PCOS and Gestational Diabetes

Thursday, November 17, 2011

Women with PCOS: Help Prevent Gestational Diabetes this November


Women with polycystic ovarian syndrome may be at increased risk for gestational diabetes, a type of diabetes that affects 3% to 10% of all pregnant women. Almost 26 million Americans have diabetes and one more American becomes diagnosed every 17 seconds. In 2010 alone, there were almost 2 million new cases in
the United States. Gestational diabetes is temporary and goes away once the child is born, but why do women with PCOS need to watch out for it?



It's not always temporary...


Well, technically, gestational diabetes is temporary. But it can lead to diabetes which affects people for the rest of their lives. But why's diabetes so bad?


Health issues for the mother


Imagine having to stick a needle in your arm every single day. That's what people with type 1 diabetes (and some with type 2) have to deal with since their bodies can't produce insulin. Luckily for us, gestational diabetes rarely leads to type 1 diabetes, but it still does on occasion.

Type 2 diabetes, on the other hand, is a less uncommon consequence of gestational diabetes but it's still not something you want to get. If left untreated, both forms of diabetes can cost people their extremities (fingers and toes) since diabetics have bad blood circulation. Late stage diabetes can cause blindness, kidney failure,
neuropathy, and death, especially if it's untreated.

Health issues for the baby


Babies born to mothers with gestational diabetes can be macrosomic, so they're so large that there can be problems during delivery, such as the umbilical cord becoming wrapped around the baby's neck. Jaundice and low blood sugar is also not unheard of, both of which make the baby's first few months unpleasant.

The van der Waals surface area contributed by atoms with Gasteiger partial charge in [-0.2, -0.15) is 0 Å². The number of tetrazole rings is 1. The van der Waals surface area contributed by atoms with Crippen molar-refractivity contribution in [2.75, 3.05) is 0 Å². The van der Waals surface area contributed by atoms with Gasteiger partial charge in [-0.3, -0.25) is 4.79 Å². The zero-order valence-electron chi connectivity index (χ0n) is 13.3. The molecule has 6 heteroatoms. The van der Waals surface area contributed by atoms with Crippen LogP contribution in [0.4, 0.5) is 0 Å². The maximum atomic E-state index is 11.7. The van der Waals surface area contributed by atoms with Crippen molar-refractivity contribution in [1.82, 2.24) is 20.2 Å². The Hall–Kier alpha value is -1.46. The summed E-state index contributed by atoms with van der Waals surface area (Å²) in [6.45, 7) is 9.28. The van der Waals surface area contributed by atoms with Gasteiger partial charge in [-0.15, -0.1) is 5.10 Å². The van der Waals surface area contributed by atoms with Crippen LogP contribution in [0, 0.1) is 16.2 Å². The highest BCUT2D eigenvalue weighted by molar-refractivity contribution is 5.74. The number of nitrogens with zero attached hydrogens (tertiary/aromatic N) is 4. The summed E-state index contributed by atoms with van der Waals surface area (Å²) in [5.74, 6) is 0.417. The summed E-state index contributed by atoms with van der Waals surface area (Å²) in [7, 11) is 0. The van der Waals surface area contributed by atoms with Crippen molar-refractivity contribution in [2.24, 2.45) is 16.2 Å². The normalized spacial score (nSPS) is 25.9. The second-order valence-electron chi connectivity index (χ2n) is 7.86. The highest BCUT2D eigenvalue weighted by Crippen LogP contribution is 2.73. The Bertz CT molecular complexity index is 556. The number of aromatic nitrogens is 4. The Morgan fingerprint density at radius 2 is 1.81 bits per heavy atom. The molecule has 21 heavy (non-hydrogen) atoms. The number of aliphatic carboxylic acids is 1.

What can I do to help spread diabetes awareness?


American Diabetes Month was initiated by the American Diabetes Association, a group of people who want spread awareness about diabetes and make it easier and cheaper for people to find treatments.


That's why a group of concerned people started Diabetes Resource Page. You can go there to learn about how to help mothers, children, and other people with diabetes, and

also learn how to help prevent diabetes. For example, by simply cutting down on junk food, you reduce
the amount of the amount of simple sugars you intake, which helps keep your insulin receptors running smoothly and reduces the chance of getting type 2 diabetes. So that diabetes treatment is accessible to everyone, you can also get great coupons on diabetes-related products from companies like Life Script, Remedy Life, and P&G.



Plus, you're invited to help promote Diabetes Resource Page, so you can directly save
the lives of mothers living with PCOS, diabetics, and children.

Guest post by Murray Newlands, CEO and Founder of Influence People.




Disclaimer: Influence People does blogger relations outreach for Diabetes Resource
Page.

1 comment:

  1. I have PCOS and am currently 23+4, I have my GTT next month to test for gestational diabetes. Thanks for spreading awareness and information x

    ReplyDelete

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